Given the marrying of the nation’s largest payTV operator, and one of the top content owner/creators, we expect a lengthy and arduous regulatory process. The Department of Justice is likely to garner greater attention given the vertical integration. The 2011 Comcast-NBCU consent decree is likely to serve as a blueprint, though changes in the media landscape warrant a refreshed look. Key issues are likely to include: (1) the availability of content to MVPDs(multichannel video programming distributor) and OTT(delivery of content via internet) providers at reasonable economic terms; (2) limitations on bundling of programming; (3) some degree of broadband enforcement to limit content favoritism; and (4) mechanisms to monitor and enforce deal conditions. While the deal inherently does not remove a competitor, approval is by no means a given, and we expect heavy scrutiny, with many outside party opponents. The changing political landscape could also influence the review.

William Power, who covers AT&T over at Baird, pointed out in a note titled “Jon Snow to the Rescue?”:

  • Deal rationale. Foremost, the transaction takes advantage of AT&T’s balance sheet power, and helps diversify away from the increasingly competitive wireless space, and financially should be modestly accretive to earnings per share and cash flow.
  • What does it really gain strategically? Given it already had access to Time Warner”s content, it’s not readily apparent to us what strategic benefits it derives near term, though it’s betting on the increasing mobile/video/content convergence, owner’s economics and more targeted advertising to pay dividends.

Oppenheimer analysts led by Timothy Horan noted that the $85.4 billion deal—the largest of the year—will be surrounded by political chatter. But the Department of Justice has never rejected a merger between companies at different levels of the production chain. AT&T debt load may also limit its ability to grow following the deal.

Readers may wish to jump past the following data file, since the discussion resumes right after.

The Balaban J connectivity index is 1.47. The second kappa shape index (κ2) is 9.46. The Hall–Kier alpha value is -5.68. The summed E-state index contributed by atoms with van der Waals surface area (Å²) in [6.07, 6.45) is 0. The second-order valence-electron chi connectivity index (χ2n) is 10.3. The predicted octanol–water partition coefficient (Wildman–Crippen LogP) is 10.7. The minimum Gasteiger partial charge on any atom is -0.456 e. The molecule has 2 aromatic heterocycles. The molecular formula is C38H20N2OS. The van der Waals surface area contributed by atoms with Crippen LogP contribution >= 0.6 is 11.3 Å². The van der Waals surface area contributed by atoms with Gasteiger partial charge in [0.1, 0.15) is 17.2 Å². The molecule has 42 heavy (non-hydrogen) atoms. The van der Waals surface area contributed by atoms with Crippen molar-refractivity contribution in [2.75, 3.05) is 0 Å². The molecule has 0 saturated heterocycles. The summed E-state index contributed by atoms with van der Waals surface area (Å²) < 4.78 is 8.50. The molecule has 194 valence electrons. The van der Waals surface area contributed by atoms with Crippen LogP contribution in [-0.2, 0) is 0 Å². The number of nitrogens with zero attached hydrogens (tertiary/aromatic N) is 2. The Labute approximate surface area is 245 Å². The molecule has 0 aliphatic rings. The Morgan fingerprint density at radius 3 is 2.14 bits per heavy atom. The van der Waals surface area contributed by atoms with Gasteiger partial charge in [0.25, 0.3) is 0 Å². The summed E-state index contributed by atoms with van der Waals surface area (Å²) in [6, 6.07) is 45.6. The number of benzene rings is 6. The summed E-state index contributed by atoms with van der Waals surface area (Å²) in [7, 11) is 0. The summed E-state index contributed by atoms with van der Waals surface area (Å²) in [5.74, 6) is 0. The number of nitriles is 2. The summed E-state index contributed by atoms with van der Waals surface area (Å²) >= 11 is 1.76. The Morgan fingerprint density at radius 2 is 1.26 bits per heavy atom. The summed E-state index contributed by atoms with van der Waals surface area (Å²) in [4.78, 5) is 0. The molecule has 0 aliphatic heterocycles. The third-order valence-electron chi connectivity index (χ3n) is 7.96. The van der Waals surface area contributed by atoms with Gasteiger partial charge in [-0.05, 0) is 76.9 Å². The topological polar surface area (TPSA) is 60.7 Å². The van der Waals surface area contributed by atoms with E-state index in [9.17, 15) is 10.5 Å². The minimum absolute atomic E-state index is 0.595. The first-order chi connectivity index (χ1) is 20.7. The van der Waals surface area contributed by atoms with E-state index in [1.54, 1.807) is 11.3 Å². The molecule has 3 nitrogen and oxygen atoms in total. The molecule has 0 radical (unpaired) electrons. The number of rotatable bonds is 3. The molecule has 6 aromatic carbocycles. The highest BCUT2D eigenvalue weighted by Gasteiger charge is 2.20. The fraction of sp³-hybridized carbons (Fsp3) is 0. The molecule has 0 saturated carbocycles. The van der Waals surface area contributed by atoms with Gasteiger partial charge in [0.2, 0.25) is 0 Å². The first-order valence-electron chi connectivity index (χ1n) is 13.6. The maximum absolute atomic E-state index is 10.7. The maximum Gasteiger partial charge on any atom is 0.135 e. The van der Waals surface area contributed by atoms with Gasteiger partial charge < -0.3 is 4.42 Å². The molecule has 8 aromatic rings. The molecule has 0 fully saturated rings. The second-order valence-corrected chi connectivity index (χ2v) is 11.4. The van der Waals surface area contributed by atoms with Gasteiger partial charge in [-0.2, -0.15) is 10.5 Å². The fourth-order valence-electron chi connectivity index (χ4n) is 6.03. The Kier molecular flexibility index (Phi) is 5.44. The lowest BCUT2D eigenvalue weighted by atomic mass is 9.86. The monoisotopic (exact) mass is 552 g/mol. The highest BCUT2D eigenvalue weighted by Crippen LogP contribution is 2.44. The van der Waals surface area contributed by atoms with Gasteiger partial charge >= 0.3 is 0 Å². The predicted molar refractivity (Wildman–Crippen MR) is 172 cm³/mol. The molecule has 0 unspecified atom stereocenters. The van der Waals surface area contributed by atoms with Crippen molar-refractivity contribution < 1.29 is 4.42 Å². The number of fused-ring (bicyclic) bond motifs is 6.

While AT&T-Time Warner is a vertical integration (these deals have usually cleared, and are not subject to Federal Communications Commission review), we expect to see major political chatter. Additionally, though AT&T has committed to 2.5x leverage by the end of Year 1 (and an investment-grade debt rating), the debt load (~$185B) restricts AT&T’s ability to allocate capital beyond deleveraging.

Drexel Hamilton managing director Barry Sine, who covers AT&T, meanwhile has recommended that investors swap out of AT&T in favor of its competitor Verizon to “Buy” on the news.

“AT&T is probably not going anywhere over the next couple of years,” Sine told Fortune, adding that while AT&T has a more unfocused strategy, Verizon is specifically targeting mobile and Gen Z audiences. “Full synergies won’t start happening until 2021.”

Sine wrote in his Monday note, downgrading AT&T’s stock to “Hold”:

We believe that the transaction will be a distraction in 2017, dilutive in 2018 and will offer few if any financial or strategic synergies once regulator’s conditions are factored in.
We are also upgrading shares of Verizon Communications (VZ) to Buy as we believe that Verizon is now better positioned for accelerating earnings growth in 2017 as it exits its “transition year” in 2016.

With approximately 1.1 billion AT&T shares being issued by AT&T to Time Warner shareholders, we expect a significant overhang to put pressure on AT&T shares.

Shares of Verizon (VZ) have ticked upwards slightly by 0.58% in trading Monday.